Agreements are always the way to the goal, in every situation. It starts with the selection of characters and ends with the wise use of special abilities. Even when shopping for weapons, communication is the key: sometimes there is big shopping, sometimes the team decides to save money and sometimes accepts a round of losses in return.
Knowledge is the second essential key in Valorant. Know the agent, but above all know the different weapons. Every shooting stick has its individual strengths and weaknesses. The result: Valorant's gun play is one of the best of the genre. The choice of weapon makes a noticeable difference: sometimes a single shot from the sniper in the head is fatal, sometimes a hit to the body. Some assault rifles fire effective bursts of fire, while other rifles allow you to pull the trigger all the way through.
The agents play just as differently. There are a meager eleven of them, you start with five agents. The selection is comparatively small. The variety suffers as a result, which is a shame, because the pure gameplay has a lot to offer. The agent's ultimates are always a highlight - however, these have to be recharged first through kills. It takes six to seven, but then firing the final skills is effective. The choice of agent makes a huge difference. Sage heals and uses ice walls as blockages, Sova and Cipher help with the clarification. Other agents are real damage dealers.
In principle, you can activate any agent for free, but you have to invest some time for this. As a free-to-play shooter, Valorant relies on in-game purchases of weapon skins. It's not even particularly expensive. Riot's decision not to offer agents for sale is a brave one. Whoever gets to unlock a character, makes a decision and makes the wrong choice, has to wait a long time. Incidentally, Riot did not use loot boxes. Good this way!
Valorant: Average pretty
Valorant is not visually impressive. The graphic quality is somewhere between nice and functional. Riot's Shooter doesn't come close to competitors like Overwatch or Call of Duty. On the other hand, Valorant plays extremely smoothly, apart from occasional network problems. The design of the maps is successful, but they are not optical delicacies.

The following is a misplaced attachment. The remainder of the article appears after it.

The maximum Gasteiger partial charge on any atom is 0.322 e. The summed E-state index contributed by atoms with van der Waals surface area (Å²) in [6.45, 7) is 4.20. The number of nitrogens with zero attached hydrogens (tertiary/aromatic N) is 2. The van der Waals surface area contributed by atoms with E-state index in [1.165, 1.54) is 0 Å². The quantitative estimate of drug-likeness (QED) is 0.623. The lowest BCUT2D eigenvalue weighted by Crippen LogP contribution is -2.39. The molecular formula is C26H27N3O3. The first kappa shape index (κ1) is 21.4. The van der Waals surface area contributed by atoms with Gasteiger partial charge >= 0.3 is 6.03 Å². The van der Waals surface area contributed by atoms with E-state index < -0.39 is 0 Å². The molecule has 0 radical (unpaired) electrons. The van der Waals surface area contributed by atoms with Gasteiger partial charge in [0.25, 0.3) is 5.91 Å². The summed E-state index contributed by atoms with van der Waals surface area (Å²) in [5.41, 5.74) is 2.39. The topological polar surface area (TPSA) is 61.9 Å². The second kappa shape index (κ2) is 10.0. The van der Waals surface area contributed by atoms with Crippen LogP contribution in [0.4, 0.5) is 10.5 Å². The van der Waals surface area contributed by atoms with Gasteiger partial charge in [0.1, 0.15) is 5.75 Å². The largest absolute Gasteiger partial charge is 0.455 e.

After all, each of the four cards creates exciting game situations. The same applies to the few game modes: There is a training mode, Spike-Rush, a short mode and custom games - that's it. If there is variety at Valorant, it is through the gameplay itself, not through the framework conditions that Riot creates.
From a purely technical point of view, Valorant works perfectly, apart from the anti-cheat tool. This has to be installed separately and is nested in the autostart area. If you exit the Riot Vanguard and then want to play Valorant, you have to restart your computer first.
In addition, the anti-cheat tool operates in a sensitive process area and has virtually access to every hardware area of the PC. This does not have to be the case, because the program can then even cause crashes. This did not happen in our game test, but other players report system crashes.
One could accept that if the Riot Vanguard would effectively prevent cheats. However, because cheat developers can also work on the sensitive program level, the Vanguard cannot prevent cheats in precisely these cases. After just one week, it is clear: Valorant is also cheating. You still have to keep the Vanguard active in order to play.
Due to the very sensitive intervention in the structure, the question remains: How much can players trust Riot? Everyone has to answer this question for themselves and decide for or against the anti-cheat program and thus for or against Valorant.
Number of players: Multiplayer online
Age: from 16 years
Playing time: 60+ hours of play
Long-term motivation: high
Publisher: Riot Games
Developer: Riot Games
Year of publication: 2020
Costs: basically free-2-play
Basically, Riot Games is doing a lot right with Valorant. The fast laps are fun, the tactical component is always noticeable. The mix of hero shooter and classic FPS works extremely well, especially in connection with the differently oriented agents and their skills. The gameplay is terrific, but it takes a comparatively long time to get used to it, because Valorant does a lot differently than other team shooters.
After all: The game, trimmed for efficiency, offers good conditions to establish yourself in the esports scene, even if it will take some time. The steep learning curve suggests that real professional matches promise a lot of excitement. “Easy to learn, hard to master”, Riot Games consistently follows this motto with Valorant. It takes hours to get to know all the maps, agents and weapons. Investing the time is worth it, because with increasing experience you notice what cool stunts and moves can be performed on the cards.
Valorant not recommended just because of the anti-cheat tool would be a mistake, because the free-2-play shooter with the fair price model is fun. However, you have to give the developers an immense leap of faith.